If your organization is transitioning to the SharePoint 2013 platform to manage your content, workflow, collaboration and internal networking processes, then you’re going to need an advanced information governance strategy. SharePoint is an excellent tool, but the platform doesn’t come ready to suit every enterprise’s needs “straight out of the box,” so to speak. When planning your information governance strategy with SharePoint 2013, your team will need to consider such elements as content models, definitions of content types, integration of search functions, managed administration, metadata schemes, the structure of sites and site collection and taxonomy management. This probably sounds like a lot of factors to consider and a slew of strategies to implement, and it is, but if you and your team start off right and complete these five steps, it will be as seamless (and painless) as possible.

1. Assess Your Information Foundation

Unless you are a brand new organization, chances are you will have some foundations of information architecture already in place, which your team will need to understand completely before beginning to create a new set of strategies to manage this information. Perhaps you just need to integrate some new functionalities into your current architecture, or maybe your company is completely restructuring its information architecture. In any case, there will undoubtedly be files, folder, business applications and intranets that need to be combined, migrated and in some cases deleted. The focus of this first step is getting a grasp on what you have, and determining what to do with it after getting feedback from the people who actually use this content.

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2. Determine Who Will Be Involved

There are many people who need to be involved in creating your new information governance strategy with SharePoint, and as your team moves into this next step, it should become clear who the key players are and what their roles and responsibilities will be. The needs of the business users at every level must be taken into consideration, for starters, because they are the ones who will be using this system day in and day out. Even the strongest opponents to this new transition can serve as powerful allies, because they provide a chance to address the concerns that many others might be afraid to voice. Of course, records managers and compliance specialists must also be heavily involved in this transition, as well as any information architects and other specialists who were involved in designing your current system. You may also have a SharePoint 2013 consultant on board during the transition to help develop this new information governance strategy.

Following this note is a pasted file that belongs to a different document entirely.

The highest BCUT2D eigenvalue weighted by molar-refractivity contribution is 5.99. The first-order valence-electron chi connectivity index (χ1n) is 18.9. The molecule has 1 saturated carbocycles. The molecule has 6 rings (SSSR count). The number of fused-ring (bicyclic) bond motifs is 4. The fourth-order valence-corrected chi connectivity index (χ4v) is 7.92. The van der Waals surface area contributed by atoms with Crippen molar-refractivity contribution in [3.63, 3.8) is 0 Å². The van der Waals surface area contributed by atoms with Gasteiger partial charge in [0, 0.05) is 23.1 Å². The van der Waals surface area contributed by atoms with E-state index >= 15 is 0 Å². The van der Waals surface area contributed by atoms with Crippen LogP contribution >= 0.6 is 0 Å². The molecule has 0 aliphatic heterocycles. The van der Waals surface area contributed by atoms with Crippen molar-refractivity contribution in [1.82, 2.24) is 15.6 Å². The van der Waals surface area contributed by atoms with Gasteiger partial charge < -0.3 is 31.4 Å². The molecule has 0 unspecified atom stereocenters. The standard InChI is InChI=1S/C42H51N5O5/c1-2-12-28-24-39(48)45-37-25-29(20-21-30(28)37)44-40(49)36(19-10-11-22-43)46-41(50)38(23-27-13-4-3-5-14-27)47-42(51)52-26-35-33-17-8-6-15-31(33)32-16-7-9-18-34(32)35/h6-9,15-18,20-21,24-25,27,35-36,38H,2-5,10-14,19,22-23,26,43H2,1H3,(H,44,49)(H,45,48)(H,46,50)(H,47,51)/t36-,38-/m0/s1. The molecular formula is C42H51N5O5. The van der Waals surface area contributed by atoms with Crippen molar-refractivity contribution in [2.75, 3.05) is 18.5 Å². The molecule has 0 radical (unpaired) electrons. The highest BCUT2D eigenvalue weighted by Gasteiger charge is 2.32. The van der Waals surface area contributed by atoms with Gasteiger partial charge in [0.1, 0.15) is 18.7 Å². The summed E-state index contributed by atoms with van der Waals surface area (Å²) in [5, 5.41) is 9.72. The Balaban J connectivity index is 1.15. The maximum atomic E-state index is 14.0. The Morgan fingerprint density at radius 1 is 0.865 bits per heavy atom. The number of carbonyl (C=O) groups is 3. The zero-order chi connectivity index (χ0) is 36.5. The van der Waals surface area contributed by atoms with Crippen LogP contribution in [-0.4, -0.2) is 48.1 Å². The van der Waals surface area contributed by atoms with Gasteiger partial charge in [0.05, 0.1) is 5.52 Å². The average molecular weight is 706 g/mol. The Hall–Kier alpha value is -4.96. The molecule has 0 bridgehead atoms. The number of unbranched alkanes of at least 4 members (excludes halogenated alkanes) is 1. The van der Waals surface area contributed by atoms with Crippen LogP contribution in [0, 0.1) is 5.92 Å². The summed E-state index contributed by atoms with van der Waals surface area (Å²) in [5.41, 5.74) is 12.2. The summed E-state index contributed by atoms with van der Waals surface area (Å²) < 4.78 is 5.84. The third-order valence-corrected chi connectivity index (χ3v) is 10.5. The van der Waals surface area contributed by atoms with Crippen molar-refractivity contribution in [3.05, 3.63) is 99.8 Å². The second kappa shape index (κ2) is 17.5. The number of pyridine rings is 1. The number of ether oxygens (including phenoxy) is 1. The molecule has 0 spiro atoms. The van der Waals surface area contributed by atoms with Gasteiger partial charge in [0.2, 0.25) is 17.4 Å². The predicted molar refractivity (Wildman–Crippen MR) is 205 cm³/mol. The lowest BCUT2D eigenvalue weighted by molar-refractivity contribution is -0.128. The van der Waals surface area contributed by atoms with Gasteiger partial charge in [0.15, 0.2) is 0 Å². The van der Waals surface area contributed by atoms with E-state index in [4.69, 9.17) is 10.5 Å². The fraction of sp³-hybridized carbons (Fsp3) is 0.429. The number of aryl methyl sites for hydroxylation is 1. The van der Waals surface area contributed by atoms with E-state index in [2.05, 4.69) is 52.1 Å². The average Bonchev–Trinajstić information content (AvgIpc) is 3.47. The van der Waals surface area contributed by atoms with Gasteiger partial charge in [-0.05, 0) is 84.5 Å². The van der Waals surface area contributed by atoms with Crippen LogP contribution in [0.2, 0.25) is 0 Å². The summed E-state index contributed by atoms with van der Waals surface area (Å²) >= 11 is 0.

3. Evaluate Your Firm’s Content Flow

Every organization has a certain way in which their content flows, whether it’s structured and organized or not. Content is created, used, managed and deleted somehow, and it’s important to understand all these processes as your team develops a new information governance strategy. Perhaps there are some current processes that work and that should be incorporated into the new system. On the other hand, there are undoubtedly some processes that aren’t working, and some that are missing altogether. These must all be considered carefully in order to create a functional system that works for the needs of each department and for the organization as a whole.

4. The Real Planning Begins

With all the content, people and workflow structures taken into account, it’s time to get down to planning. In cases where a small organization is creating a new information governance strategy, or where an organization is starting from scratch, it should be fairly simple to implement a new system and develop additional strategies during the maintenance phase. For larger organizations with complicated information architectures, implementing a new information governance strategy may be more difficult. A lot of careful planning and analysis will need to take place, and perhaps a test run to see if this new set of strategies, policies, procedures and methods will work for your organization’s needs. A lot of adjustments will likely need to be made.

5. Expect to Make Modifications

Once your new SharePoint 2013 information governance strategy has been tested and implemented, your team’s work will still not be done, unless you are miraculously lucky and everything works perfectly from day one. People will need to be trained, and some will have more complex changes to adjust to than others. Communication will need to be a central focus of this step, to ensure that everyone is on board, aware of what this transition entails and adhering to the new strategies with confidence. It’s important to be ready for changes and adjustments to the new system and set of strategies during this phase. Being flexible and ready to make modifications as you maintain this new system and set of strategies will ensure the best possible environment for success with the SharePoint 2013 platform.

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